The GST Council has proposed that the electronic invoicing (e-invoice) system may be implemented on a voluntary basis from January 2020. Until now, there have been no standards set for e-invoicing in India. After consultation with the relevant trade and industry bodies, as well as the Institute of Chartered Accountants of India (ICAI), the GST Council finally approved of the standard for e-invoicing in its 37th Council meeting held in September, in Goa.
E-invoicing in India will be a big move, due to the volume of business transactions undertaken every day, as well as the plethora of different, non-standardised formats used in invoice generation. The main objective is to enable interoperability across the entire GST eco-system i.e. an e-invoice generated by one software should be capable of being read by any other software. Basically, through machine readability, an invoice can be uniformly interpreted.
In addition to the above, this new system of e-invoicing aims to make invoice reporting an integral part of a business process and remove the tedious task of invoice-compilation at the end of a return period. Claiming fictitious Input Tax Credit (ITC) by raising fake invoices is also one of the biggest challenges currently faced by tax authorities. The e-invoice system will help to curb the actions of unscrupulous taxpayers and reduce the number of fraud cases as the tax authorities will have access to data in real-time.
One of the biggest points of uncertainty doing the rounds was that e-invoices will be generated from the common portal of the tax department. However, in a recent release by the GST Network (GSTN), they have clarified that the adoption of e-invoicing standards will merely impact the standardisation of invoices for easy data access and retrieval, without affecting its physical or printed appearance. To put it simply, taxpayers will continue to use their existing ERP systems to generate their invoices just as they have done before, however, with the new standard being adopted by the particular software in place, data sharing and readability now becomes easier.
The GSTN has also announced that they will provide accounting and billing software options free of cost to small taxpayers. This is a welcome move to those businesses which currently do not use any accounting software, and it paves the way for a completely online and electronic GST ecosystem in the future.
The second important part of the implementation of e-invoicing is the reporting of these invoices, which have been generated as per the standard, to a central system called the Invoice Registration Portal (IRP). The IRP will generate a unique Invoice Reference Number (IRN), followed by the digital signing of the invoice and the generation of a QR code. The QR code will contain the vital parameters of the invoice and gets sent back to the original taxpayer who generated the invoice.
In theory, the process may seem a bit complicated. However, the objective of this part of the process is to pre-populate data in the relevant GST returns and reduce the reconciliation process. In fact, there are currently over 60 countries which have adopted this method of invoice generation and population, and India could be one such country soon to be added to the list.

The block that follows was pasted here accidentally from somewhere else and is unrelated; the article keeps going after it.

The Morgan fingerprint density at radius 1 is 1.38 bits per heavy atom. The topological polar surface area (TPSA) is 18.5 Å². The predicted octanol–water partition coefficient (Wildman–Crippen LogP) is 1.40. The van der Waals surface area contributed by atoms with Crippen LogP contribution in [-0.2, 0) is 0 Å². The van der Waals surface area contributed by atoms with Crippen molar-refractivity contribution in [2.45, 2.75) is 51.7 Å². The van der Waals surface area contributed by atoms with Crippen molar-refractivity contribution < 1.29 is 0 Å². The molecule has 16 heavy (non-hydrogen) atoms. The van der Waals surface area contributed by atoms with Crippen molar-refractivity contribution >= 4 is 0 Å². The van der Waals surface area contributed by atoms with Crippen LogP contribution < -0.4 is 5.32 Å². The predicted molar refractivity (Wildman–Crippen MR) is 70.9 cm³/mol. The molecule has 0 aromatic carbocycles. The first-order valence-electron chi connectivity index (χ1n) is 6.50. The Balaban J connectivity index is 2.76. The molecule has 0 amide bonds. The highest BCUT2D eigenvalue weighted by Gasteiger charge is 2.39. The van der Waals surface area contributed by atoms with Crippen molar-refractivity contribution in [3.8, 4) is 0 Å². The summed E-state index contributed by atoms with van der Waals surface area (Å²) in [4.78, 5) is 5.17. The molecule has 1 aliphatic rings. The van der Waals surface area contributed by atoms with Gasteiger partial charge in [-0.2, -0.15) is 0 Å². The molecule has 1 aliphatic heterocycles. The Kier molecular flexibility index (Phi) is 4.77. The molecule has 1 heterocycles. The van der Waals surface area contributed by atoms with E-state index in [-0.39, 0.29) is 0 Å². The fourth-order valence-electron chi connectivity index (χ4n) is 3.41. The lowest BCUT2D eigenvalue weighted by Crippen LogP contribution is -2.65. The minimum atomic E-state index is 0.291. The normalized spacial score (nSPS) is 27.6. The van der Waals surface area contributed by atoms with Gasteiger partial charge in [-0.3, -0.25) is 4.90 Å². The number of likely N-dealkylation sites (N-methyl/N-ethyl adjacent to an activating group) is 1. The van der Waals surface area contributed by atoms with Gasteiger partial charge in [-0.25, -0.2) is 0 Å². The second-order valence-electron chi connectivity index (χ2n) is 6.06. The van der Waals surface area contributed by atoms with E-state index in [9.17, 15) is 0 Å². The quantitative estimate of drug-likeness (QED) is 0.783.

There are certain concerns the industry still has about the implementation of e-invoicing in India. One of them being the time limit that businesses will have to generate these invoices. Another is whether the invoices will have an expiry date. It would also be helpful if the government clarified if a business would be exempted from raising e-invoices under special circumstances. All these concerns should be addressed before the system gets implemented to avoid unnecessary doubts and difficulties for taxpayers.
In order to make way for the successful implementation of e-invoicing, there are certain factors that the government will need to consider. One of them being the reporting of B2C invoices. E-invoicing will apply only to B2B invoices, though the maximum amount of fraud and tax evasion takes place through B2C sales, as no ITC is involved. An essential goal for such a system must also be to plug this loophole and lay down a mechanism so that customers are able to report non-compliant invoicing which can then help curb tax evasion at its source.
A second and equally major point to consider would be that the network must come with minimal glitches, as downtime and failure impact compliance negatively. The capacity for the upload of e-invoices is based on the GSTR-1 data submitted over the last two years, as per the release. Hence, if the GSTN is prepared with the numbers, it should also be prepared with up-to-date robust technological systems, with the necessary back-end infrastructure and customer support in place.
Similar to the new return system, a trial version for e-invoicing will help put things in place. This will give taxpayers and professionals a real-time working experience, and any issues arising during the trial run can be resolved before a full-fledged implementation. Currently, this system will be launched on a voluntary basis from the 1st of January, 2020. This could be for taxpayers above a certain turnover, or invoices above a certain value, which is yet to be notified.
The e-invoicing system has the potential to turn the Indian economy into a digital and transparent system and must be well thought through keeping the above situations in mind.
(Archit Gupta is Founder and CEO – ClearTax.)